Monday, 26 December 2011

Wrong Way's Year in Review

When it comes to politics, we’re quite an opinionated, argumentative bunch us Irish, eh? Pop into a public house any night of the week and you’re sure to find at least two lads having a heated debate about the latest political crisis afflicting our country - and we’ve had plenty of those to get our teeth into over the last few weeks, never mind months. It could be argued that we’re the most politically astute nation in Europe, if not the globe. Bearing that in mind, together with all the strife we poor citizens have had to take over the last few years, you think we would have taken to the streets ‘en masse’, attacking the very heart of our incompetent political establishment. But no, we haven’t. Apart from a few, by international standards, very tame student protests, oh, and yes the ‘grey vote’ movement a few years back – now it’s not right that a millionaire pensioner should have his/her ‘entitlements’ means tested, is it – we as a nation have been pretty reticent when it comes to ‘rocking’ the system. Now you can cast an eye to Greece and ask do mass protests make any real difference – the evidence would suggest not. So maybe it’s just about letting your frustrations out – good for the body and mind, that. And the Irish have found less taxing ways to do that than violent protests. There’s the aforementioned pub rant, a moan to the sadistic Joe Duffy, emigration and of course the good old letters page of our daily and Sunday newspapers. It’s the latter two that I’ve found solace from over the last few years – the odd printed letter the last resort for a struggling journey-man journalist. So as politics - along with religion - is always a good topic to discuss during the festive period, here’s a selection of some of those published letters for you to mull over. A sort of ‘Reeling in the Year 2011’ in words, if you will.

On the Irish General Election:
“So after all the subterfuge we finally have a date for the long overdue General Election. The attention now turns to every Irish citizen with the right to vote to have their say. With every right though, as we all should know, comes responsibility. This is not, to spell out the obvious, a local council election but a national one. More so now than ever the government returned on March 11th will be our chief negotiators on the international stage, people we must entrust to get the best deals for this beleaguered nation. The candidate who can get your local road tarmacadamed has a forum, this election, however, is not it. It may be the case that our electoral system prevents us from returning true national politicians – that is something that needs to be urgently addressed. For now though, it is incumbent on every franchised Irish citizen to shun parish pump politics. There may be a dearth of candidates with the national interest at heart, but where they exist we need them returned. Not to do so would be criminal.”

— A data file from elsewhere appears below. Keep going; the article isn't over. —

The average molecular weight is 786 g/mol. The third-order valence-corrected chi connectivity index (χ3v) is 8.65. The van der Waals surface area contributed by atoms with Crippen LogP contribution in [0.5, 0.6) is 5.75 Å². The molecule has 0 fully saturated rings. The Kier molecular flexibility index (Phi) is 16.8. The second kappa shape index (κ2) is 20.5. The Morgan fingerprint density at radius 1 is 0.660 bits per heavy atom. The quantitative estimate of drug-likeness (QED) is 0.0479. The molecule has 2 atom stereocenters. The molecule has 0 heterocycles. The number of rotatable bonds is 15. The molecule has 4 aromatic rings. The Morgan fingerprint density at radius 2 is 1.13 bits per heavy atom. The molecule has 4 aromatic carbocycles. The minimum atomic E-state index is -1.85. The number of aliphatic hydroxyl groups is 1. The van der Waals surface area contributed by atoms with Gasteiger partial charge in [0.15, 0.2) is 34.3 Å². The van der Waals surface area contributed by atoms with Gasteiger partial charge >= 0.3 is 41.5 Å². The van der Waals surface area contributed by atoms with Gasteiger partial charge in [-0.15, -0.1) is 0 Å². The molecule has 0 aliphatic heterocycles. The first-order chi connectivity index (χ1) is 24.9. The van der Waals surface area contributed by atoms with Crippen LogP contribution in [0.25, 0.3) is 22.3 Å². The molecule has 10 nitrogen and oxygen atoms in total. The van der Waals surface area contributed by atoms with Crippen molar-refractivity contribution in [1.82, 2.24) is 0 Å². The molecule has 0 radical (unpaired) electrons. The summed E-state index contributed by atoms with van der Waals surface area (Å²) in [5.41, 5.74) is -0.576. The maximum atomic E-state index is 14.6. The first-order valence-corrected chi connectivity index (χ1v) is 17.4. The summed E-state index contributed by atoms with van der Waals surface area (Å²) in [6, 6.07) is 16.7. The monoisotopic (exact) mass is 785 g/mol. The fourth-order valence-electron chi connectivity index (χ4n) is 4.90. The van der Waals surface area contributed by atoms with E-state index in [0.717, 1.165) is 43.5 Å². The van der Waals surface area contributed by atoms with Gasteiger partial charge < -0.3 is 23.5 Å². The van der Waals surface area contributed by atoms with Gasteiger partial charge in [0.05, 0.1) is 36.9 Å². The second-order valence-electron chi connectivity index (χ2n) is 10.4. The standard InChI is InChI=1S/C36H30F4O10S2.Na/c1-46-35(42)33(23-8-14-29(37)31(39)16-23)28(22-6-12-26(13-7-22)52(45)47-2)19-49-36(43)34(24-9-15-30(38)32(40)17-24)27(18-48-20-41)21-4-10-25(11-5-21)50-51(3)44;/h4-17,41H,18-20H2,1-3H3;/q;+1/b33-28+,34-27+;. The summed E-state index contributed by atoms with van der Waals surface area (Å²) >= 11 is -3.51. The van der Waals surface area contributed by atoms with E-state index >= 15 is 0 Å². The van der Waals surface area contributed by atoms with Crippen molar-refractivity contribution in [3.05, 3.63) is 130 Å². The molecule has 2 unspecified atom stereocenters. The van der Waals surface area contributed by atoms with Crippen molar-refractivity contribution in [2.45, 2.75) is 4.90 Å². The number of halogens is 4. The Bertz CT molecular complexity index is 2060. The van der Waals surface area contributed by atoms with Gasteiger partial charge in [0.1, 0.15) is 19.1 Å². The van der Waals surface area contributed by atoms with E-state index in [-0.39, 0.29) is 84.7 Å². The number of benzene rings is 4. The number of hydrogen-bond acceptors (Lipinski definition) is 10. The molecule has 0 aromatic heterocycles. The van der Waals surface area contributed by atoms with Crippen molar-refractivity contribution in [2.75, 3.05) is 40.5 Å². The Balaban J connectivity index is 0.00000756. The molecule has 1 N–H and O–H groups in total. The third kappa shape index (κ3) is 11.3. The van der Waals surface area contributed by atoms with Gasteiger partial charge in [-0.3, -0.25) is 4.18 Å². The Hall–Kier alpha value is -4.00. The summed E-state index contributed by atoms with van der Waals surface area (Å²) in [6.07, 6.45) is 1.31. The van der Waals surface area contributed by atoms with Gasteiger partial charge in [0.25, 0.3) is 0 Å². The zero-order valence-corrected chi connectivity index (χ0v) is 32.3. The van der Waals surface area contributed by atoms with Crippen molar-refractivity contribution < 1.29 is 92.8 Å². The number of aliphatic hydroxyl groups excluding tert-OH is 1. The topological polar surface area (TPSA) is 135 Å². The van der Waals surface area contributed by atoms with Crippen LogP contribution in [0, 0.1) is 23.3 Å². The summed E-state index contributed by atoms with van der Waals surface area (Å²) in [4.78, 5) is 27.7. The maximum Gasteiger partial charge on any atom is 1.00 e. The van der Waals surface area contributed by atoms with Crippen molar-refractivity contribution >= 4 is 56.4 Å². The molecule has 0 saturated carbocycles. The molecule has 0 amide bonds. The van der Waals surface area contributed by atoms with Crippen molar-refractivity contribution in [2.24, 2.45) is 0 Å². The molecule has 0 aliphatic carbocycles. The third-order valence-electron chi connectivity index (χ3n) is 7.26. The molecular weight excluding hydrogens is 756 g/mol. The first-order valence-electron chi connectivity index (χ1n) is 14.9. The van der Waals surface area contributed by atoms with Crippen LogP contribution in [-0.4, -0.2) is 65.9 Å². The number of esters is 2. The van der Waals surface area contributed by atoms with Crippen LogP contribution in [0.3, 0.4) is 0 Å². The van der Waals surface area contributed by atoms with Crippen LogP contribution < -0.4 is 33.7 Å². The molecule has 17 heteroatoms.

On Ireland’s financial woes - they’re considerable, so here are two letters:
“So the Republic of Ireland, given the extraordinary financial crisis it finds itself in, would not exist as a functioning entity if it were not for our European colleagues together with the IMF bailing the state out. One thus has to ask, if the Republic never joined the EMU would the mess be as big? You would have to strongly think not. Yes, the entry into the EU and then the EMU provided us with enormous benefits - financial, infrastructural, and even social. But we are now seeing the true price of joining the EU 'party'. Was the 'high' worth it? If only we had been as wise as some of the Nordic countries or, whisper it, our nearest neighbour to the east.”

“On a recent sojourn to Europe, I had the dubious pleasure of debating about Ireland’s severe financial woes with the numerous Germans I met. After initial coldness to my point that Ireland’s economic problems were not all of the state’s own making – namely that those bond holders who gambled on our prosperity must share the burden – my German friends began to see things differently. There was further convergence of opinion when I compared the Irish Republic’s situation now to that of the Weimar Republic in the 1920’s and ‘30’s, stressing the point that if outside ‘assistance’ is seen as punitive, who knows what that could lead to. Now maybe these Germans I met were that rare kind – malleable – or maybe they just didn’t care. In any case, is the AWOL Taoiseach or his fiery finance minister stating such facts to their masters in continental Europe? After all, the power rests with the politicians elected by the people of Europe, not with the financial markets, doesn’t it?”